Software control of matter – your ideas welcome

The ‘Ideas Factory’ on Software control of matter – in which a group of scientists from different backgrounds spend a week brainstorming new and innovative approaches to a difficult problem – is just over a week away. I’m directing the activity, the outcome of which, we hope, will be novel research proposals, for which £1.5 million has been set aside to fund by the UK’s Engineering and Physical Sciences Research Council.

We were very gratified by the response, and from the applications we received we’ve selected a great group of scientists, from many different disciplines, including supramolecular chemistry, scanning probe microscopy, surface science and computer science, and ranging from some of the UK’s most eminent nanoscientists to young research fellows and postdocs. We’d like to open the process up to anyone interested, so we’ve set up a public blog for the Ideas Factory.

When the sandpit begins, on January 8, we’ll be writing about the process as it happens. But we’d also be very interested in any ideas any readers of the blog might have. You might have an opinion about how we might achieve this goal in practise; you might have thoughts about what kinds of materials one might hope to make in this way; or you might have thoughts about why – for what social benefit, or economic gain – you might want to make these materials and devices. All readers are invited to comment on the thoughts they might have through the comment facility on the Ideas Factory blog. Towards the end of next week, I’ll start putting up some posts asking for comments, and if we get any suggestions, we will feed the suggestions in to the participants of the Ideas Factory, using the blog to report back reactions. One of the mentors for the Ideas Factory – Jack Stilgoe, from the thinktank Demos – will collate and report the comments to the group. Jack’s a long-time observer of the nanotech scence, but he’s not a nanoscientist himself, so he won’t have any preconceptions of what might or might not work.

Playing God

I went to the Avignon nanoethics conference with every intention of giving a blow-by-blow account of the meeting as it happened, but in the end it was so rich and interesting that it took all my attention to listen and contribute. Having got back, it’s the usual rush to finish everything before the holidays. So here’s just one, rather striking, vignette from the meeting.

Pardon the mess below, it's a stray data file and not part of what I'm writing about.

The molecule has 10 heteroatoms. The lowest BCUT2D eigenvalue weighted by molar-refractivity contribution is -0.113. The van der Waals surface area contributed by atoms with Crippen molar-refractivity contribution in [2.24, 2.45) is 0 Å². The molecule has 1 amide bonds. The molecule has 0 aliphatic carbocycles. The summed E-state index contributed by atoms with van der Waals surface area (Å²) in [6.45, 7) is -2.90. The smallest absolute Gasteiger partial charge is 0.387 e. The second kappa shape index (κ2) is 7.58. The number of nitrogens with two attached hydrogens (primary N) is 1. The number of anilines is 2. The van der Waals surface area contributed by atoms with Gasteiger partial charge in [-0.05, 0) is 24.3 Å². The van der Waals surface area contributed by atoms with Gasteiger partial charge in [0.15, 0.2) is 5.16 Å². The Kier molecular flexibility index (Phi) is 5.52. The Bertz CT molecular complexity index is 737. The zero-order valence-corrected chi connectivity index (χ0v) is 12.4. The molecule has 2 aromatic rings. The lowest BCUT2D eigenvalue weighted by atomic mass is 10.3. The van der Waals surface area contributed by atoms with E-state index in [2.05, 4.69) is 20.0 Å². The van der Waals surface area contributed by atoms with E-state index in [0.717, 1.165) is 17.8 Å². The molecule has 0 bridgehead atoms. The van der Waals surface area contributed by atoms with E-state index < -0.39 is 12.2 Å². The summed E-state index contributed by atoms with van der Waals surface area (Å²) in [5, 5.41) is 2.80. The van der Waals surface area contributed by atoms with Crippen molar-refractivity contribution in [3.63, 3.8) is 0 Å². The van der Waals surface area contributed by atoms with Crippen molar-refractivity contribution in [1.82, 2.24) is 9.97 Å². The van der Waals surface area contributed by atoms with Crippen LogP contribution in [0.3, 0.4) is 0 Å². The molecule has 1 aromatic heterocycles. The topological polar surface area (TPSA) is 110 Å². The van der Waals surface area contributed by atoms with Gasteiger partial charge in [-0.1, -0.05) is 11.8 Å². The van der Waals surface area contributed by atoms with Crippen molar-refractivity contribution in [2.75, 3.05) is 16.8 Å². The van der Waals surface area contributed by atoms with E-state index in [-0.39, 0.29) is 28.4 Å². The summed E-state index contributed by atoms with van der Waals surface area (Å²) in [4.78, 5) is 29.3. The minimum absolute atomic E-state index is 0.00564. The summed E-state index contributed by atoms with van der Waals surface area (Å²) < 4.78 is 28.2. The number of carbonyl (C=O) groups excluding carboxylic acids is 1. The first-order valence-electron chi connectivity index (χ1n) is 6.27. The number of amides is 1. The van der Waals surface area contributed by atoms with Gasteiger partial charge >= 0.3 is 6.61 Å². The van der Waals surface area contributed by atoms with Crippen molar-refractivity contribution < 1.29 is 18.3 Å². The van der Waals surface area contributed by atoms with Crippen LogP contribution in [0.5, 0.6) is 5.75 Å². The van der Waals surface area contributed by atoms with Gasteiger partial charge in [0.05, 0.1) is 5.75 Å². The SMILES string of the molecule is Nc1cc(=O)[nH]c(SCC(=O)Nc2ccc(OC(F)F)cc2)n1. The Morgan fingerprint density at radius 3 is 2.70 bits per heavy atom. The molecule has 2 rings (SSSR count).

The issue that always bubbles below the surface when one talks about self-assembly and self-organisation is whether we will be able to make something that could be described as artificial life. In the self-assembly session, this was made very explicit by Mark Bedau, the co-founder of the European Center for Living Technology and participant in the EU funded project PACE (Programmable Artificial Cell Evolution), whose aim is to make an entirely synthetic system that shares some of the fundamental characteristics of living organisms (e.g. metabolism, reproduction and evolution). The Harvard chemist George Whitesides, (who was sounding more and more the world-weary patrician New Englander) described the chances of this programme being successful as being precisely zero.

I sided with Bedau on this, but what was more surprising to me was the reaction of the philosophers and ethicists to this pessimistic conclusion. Jean-Pierre Dupuy, a philosopher who has expressed profound alarm at the implications of loss of control implied by the idea of exploiting self-organising systems in technology, said that, despite all his worries, he would be deeply disappointed if this conclusion was true. A number of people commented on the obvious fear that people would express that making synthetic life would be tantamount to “playing God”. One speaker talked about the Jewish traditions connected with the Golem to insist that in that tradition the aspiration to make life was by itself not necessarily wrong. And, perhaps even more surprisingly, the bioethicist William Hurlbut, a member of the (US) President’s Council on Bioethics and a prominent Christian bioconservative, also didn’t take a very strong position on the ethics of attempting to make something with the qualities of life. Of course, as we were reminded by the philosopher and historian of science Bernadette Bensaude-Vincent, there have been plenty of times in the past when scientists have proclaimed that they were on the verge of creating life, only for this claim to turn out to be very premature.

Nanoethics conference at Avignon